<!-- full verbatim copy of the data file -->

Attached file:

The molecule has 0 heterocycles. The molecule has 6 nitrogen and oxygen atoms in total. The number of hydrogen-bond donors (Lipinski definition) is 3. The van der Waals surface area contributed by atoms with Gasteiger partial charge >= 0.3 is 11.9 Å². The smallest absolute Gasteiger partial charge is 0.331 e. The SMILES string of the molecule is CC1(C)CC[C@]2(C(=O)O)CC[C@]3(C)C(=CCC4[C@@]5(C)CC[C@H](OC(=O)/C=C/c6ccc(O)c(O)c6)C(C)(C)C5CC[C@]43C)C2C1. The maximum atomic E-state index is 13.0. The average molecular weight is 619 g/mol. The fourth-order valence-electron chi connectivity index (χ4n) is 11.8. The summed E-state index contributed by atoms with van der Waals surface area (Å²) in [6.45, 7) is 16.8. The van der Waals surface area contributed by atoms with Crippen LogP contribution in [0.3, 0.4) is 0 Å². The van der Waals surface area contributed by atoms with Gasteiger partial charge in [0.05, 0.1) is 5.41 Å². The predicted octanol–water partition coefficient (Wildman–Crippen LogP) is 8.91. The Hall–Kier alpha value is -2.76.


The molecule has 0 heterocycles. The molecule has 6 nitrogen and oxygen atoms in total. The number of hydrogen-bond donors (Lipinski definition) is 3. The van der Waals surface area contributed by atoms with Gasteiger partial charge >= 0.3 is 11.9 Å². The smallest absolute Gasteiger partial charge is 0.331 e. The SMILES string of the molecule is CC1(C)CC[C@]2(C(=O)O)CC[C@]3(C)C(=CCC4[C@@]5(C)CC[C@H](OC(=O)/C=C/c6ccc(O)c(O)c6)C(C)(C)C5CC[C@]43C)C2C1. The maximum atomic E-state index is 13.0. The average molecular weight is 619 g/mol. The fourth-order valence-electron chi connectivity index (χ4n) is 11.8. The summed E-state index contributed by atoms with van der Waals surface area (Å²) in [6.45, 7) is 16.8. The van der Waals surface area contributed by atoms with Crippen LogP contribution in [0.3, 0.4) is 0 Å². The van der Waals surface area contributed by atoms with Gasteiger partial charge in [0.05, 0.1) is 5.41 Å². The predicted octanol–water partition coefficient (Wildman–Crippen LogP) is 8.91. The Hall–Kier alpha value is -2.76.